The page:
Tubers are formed from a stem or root. They store nutrients that allow the plant to grow the following season. Shoots grow upwards from many different places on the tuber. Examples of tubers are Dahlias, Begonias, Anemones and Potatoes.
Corms are actually enlarged underground stems that store nutrients, surrounded by papery outer layers. After stems sprout from the corm, buds form on top of the stem. Corms at their center are solid tissue, whereas Bulbs are immature layers of leaves. At the end of the growing season, a new corm typically grows on the base of the spent one, and plants regrow from new corms each season. Examples of corms are Gladiolus and Crocus.
Rhizomes are stem-like structures that grow horizontally across the ground, forming roots from the bottom while sending shoots upward. Buds form at different parts along the structure, not necessarily at the top. Rhizomes store nutrients for newly growing plants. Examples of rhizomes are Bearded Iris, Canna Lilies, and Calla Lilies.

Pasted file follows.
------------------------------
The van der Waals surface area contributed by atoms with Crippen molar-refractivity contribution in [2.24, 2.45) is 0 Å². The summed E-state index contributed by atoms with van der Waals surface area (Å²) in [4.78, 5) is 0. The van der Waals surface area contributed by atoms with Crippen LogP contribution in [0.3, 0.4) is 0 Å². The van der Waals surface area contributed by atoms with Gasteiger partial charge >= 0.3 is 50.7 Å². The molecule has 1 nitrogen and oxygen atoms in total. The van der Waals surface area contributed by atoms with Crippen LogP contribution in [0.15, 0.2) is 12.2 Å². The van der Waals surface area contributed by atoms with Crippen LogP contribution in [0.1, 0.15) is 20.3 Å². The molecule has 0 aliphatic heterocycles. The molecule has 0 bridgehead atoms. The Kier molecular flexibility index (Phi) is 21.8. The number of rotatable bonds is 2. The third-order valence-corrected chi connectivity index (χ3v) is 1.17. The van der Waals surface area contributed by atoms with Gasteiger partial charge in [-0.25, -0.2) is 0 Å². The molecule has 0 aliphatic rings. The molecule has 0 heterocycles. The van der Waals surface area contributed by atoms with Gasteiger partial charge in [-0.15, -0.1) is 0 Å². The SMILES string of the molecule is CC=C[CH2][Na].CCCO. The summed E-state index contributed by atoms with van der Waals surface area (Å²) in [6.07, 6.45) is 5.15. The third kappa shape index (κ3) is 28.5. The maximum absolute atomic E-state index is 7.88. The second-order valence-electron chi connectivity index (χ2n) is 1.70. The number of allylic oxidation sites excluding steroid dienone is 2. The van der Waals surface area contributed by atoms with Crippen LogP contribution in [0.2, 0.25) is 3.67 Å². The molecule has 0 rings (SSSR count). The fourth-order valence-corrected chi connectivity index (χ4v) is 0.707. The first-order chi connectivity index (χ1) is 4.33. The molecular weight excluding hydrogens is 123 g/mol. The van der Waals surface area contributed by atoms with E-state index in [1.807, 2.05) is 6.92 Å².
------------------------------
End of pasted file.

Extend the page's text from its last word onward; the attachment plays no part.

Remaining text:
A bulb is comprised of a plant's stem and leaves. The bottom of the bulb is a compacted stem, and roots grow from this part of the bulb. Layers of nutrient-filled leaves sit at the bottom of the bulb and surround a bud that eventually becomes the flower. Examples of bulbs are Tulips, Lilies, and Daffodils.
Whether your plants are growing from a Tuber, Corm, Rhizome, or Bulb, all of these plant structures are sure to produce a spectacular show in the spring and summer months. Happy Gardening!
If you have questions about how to grow these plants, visit The Tool Shed, our source for helpful planting guides! Or, contact us to speak to our team for friendly garden advice.